The Abbey’s Prior, Brother Isaac, hosts a blog which he periodically speaks of life in the abbey and he’s now guiding his readers in the uniqueness of electing a new religious superior. Read Brother Isaac here
The monks of Saint Anslem’s Abbey have a reputation of faithfulness to the Holy Rule and service of the Church. The Lord prosper the work of their hands.
Saints Benedict, Scholastica and Anselm, pray for the monks of Saint Anselm’s Abbey, and for us.
- Monday, 27 February 2012 10:12
Benedictine nuns typically don’t go to the Oscars. For that matter, high profile actresses don’t consecrate themselves as Benedictine nuns. Dolores Hart did both.
Dressed in the traditional Benedictine habit of the Abbey of Regina Laudis
of Bethlehem, Connecticut, Mother Dolores Hart was being considered for a short film Oscar for “God Is The Bigger Elvis.”
The film debuts on April 5 on HBO.
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- Saturday, 14 January 2012 10:14
At the new year the Hungarians passed a new constitution with some real changes that will affect the Church and other ecclesial communities, including non-Christian groups. The New York Times ran the article that outlines the changes giving the impression that even the Hungarians are unable to name all the changes. What caught my eye thanks to Brother Richard of OSB.org, when he first posted a note on his FB page that some venerable religious orders like the Benedictines and the Carmelites and a group like the Opus Dei are now downgraded in terms of the law. But why? What does the Hungarian government gain by doing such and what are the long-term implications for the Benedictines and Carmelites? Why weren’t the states of the Dominicans and Jesuits changed? Some of what happened is noted here:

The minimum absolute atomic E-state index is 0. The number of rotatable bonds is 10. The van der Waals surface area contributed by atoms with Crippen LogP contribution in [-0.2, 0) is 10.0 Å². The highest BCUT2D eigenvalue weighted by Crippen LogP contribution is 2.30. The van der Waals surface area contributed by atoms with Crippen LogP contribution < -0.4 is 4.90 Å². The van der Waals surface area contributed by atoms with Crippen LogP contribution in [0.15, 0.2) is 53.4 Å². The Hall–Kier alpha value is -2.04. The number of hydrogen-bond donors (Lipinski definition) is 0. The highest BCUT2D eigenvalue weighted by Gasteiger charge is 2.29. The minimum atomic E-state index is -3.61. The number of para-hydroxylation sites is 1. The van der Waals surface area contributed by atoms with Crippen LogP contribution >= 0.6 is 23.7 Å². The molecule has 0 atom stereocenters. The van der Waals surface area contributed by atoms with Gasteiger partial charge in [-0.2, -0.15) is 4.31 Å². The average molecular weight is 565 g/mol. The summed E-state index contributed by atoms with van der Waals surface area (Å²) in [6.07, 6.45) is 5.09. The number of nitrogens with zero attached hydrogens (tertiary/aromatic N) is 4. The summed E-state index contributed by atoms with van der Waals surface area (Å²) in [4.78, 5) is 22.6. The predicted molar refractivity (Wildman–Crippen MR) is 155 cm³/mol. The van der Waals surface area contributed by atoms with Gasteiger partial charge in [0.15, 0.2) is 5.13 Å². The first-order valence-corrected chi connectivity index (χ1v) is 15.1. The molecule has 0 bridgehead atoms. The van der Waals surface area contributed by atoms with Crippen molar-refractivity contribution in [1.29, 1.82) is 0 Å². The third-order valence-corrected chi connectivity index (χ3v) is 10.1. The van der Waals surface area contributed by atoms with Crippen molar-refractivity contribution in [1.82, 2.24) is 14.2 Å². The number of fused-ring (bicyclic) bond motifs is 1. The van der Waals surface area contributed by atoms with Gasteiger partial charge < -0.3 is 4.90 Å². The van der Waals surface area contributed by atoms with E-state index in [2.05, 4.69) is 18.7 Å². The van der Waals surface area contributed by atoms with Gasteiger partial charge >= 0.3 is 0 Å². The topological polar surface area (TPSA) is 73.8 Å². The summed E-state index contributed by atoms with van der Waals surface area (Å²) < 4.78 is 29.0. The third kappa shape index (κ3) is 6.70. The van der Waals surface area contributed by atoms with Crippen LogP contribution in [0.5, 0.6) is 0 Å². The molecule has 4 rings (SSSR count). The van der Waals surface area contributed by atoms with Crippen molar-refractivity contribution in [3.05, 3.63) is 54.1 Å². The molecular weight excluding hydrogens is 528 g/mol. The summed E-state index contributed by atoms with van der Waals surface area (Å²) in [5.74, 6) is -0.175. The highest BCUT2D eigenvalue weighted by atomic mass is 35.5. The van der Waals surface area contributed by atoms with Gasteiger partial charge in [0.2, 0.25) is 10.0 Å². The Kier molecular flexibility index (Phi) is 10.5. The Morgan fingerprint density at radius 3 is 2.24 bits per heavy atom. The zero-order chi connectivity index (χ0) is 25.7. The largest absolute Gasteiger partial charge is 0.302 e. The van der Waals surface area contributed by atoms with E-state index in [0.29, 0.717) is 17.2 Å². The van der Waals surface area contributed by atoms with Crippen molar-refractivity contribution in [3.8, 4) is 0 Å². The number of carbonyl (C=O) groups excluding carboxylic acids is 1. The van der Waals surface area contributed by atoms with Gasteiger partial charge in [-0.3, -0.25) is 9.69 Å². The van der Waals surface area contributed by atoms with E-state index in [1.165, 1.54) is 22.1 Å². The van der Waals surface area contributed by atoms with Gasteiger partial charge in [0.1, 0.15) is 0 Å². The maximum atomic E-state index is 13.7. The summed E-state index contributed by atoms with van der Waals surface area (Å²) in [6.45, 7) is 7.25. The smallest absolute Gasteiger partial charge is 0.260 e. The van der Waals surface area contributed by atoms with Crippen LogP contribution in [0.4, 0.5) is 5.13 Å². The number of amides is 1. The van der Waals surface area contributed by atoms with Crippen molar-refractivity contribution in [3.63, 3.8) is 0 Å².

new year, as the new constitution goes into effect, all petitions to the
[Constitutional] Court lapse and it becomes much harder for anyone to challenge
this law — or any other.
“But it is worth lingering on the newly
re-enacted law on the status of churches because it is one of the places where
we can clearly see the effects of the new constitutional order on the
protection of constitutional rights. What does the law on churches do? It
creates 14 state-recognized religions, and decertifies the rest. On January 1,
over 300 denominations lose their official status in Hungary — including their
tax exemptions and their abilities to run state-funded schools. While most of
the denominations are tiny, many are not. Among the religions that will no longer
be able to operate with state approval are all versions of Islam, Buddhism,
Hinduism and Baha’i, as well as many smaller Catholic orders including the
Benedictines, Marists, Carmelites, and Opus Dei, and a number of major
Protestant denominations including Episcopalians, Jehovah’s Witnesses, Seventh
Day Adventists, Mormons, Methodists, and all but one of the evangelical
churches. One each of the orthodox, conservative, and liberal Jewish synagogues
are recognized; but all other Jewish congregations are not” (The
A Benedictine from Hungary writes
that “religious orders are still part of the Catholic Church in my country
and being as such they will maintain their legal status — all other
problematic constitutional points nothwithstanding.” (see OSB.org)